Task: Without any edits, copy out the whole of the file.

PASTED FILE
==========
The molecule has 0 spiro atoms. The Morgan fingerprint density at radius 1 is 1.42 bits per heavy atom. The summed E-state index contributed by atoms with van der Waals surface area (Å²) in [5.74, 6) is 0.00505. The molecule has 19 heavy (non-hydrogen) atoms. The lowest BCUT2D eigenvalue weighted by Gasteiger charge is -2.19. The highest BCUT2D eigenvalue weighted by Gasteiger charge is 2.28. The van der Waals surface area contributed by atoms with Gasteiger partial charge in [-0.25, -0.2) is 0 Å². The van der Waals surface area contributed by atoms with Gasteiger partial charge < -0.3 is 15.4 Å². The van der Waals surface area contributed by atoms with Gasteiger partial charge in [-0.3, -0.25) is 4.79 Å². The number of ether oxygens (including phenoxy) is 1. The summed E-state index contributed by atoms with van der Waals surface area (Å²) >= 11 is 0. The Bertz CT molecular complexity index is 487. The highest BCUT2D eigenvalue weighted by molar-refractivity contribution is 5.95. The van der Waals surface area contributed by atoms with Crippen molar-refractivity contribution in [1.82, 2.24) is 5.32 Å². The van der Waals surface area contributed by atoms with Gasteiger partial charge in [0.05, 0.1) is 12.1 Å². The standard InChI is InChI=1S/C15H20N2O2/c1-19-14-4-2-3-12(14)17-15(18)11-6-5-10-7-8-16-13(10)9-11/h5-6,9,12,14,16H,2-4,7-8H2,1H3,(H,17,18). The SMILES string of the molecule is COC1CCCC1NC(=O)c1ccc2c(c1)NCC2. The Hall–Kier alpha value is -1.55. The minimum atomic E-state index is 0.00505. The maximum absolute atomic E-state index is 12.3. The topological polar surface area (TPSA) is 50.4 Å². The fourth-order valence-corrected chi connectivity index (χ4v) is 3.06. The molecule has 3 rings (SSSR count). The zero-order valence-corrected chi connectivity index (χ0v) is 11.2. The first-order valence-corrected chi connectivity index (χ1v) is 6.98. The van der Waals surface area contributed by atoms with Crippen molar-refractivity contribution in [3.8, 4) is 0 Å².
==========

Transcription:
The molecule has 0 spiro atoms. The Morgan fingerprint density at radius 1 is 1.42 bits per heavy atom. The summed E-state index contributed by atoms with van der Waals surface area (Å²) in [5.74, 6) is 0.00505. The molecule has 19 heavy (non-hydrogen) atoms. The lowest BCUT2D eigenvalue weighted by Gasteiger charge is -2.19. The highest BCUT2D eigenvalue weighted by Gasteiger charge is 2.28. The van der Waals surface area contributed by atoms with Gasteiger partial charge in [-0.25, -0.2) is 0 Å². The van der Waals surface area contributed by atoms with Gasteiger partial charge < -0.3 is 15.4 Å². The van der Waals surface area contributed by atoms with Gasteiger partial charge in [-0.3, -0.25) is 4.79 Å². The number of ether oxygens (including phenoxy) is 1. The summed E-state index contributed by atoms with van der Waals surface area (Å²) >= 11 is 0. The Bertz CT molecular complexity index is 487. The highest BCUT2D eigenvalue weighted by molar-refractivity contribution is 5.95. The van der Waals surface area contributed by atoms with Crippen molar-refractivity contribution in [1.82, 2.24) is 5.32 Å². The van der Waals surface area contributed by atoms with Gasteiger partial charge in [0.05, 0.1) is 12.1 Å². The standard InChI is InChI=1S/C15H20N2O2/c1-19-14-4-2-3-12(14)17-15(18)11-6-5-10-7-8-16-13(10)9-11/h5-6,9,12,14,16H,2-4,7-8H2,1H3,(H,17,18). The SMILES string of the molecule is COC1CCCC1NC(=O)c1ccc2c(c1)NCC2. The Hall–Kier alpha value is -1.55. The minimum atomic E-state index is 0.00505. The maximum absolute atomic E-state index is 12.3. The topological polar surface area (TPSA) is 50.4 Å². The fourth-order valence-corrected chi connectivity index (χ4v) is 3.06. The molecule has 3 rings (SSSR count). The zero-order valence-corrected chi connectivity index (χ0v) is 11.2. The first-order valence-corrected chi connectivity index (χ1v) is 6.98. The van der Waals surface area contributed by atoms with Crippen molar-refractivity contribution in [3.8, 4) is 0 Å².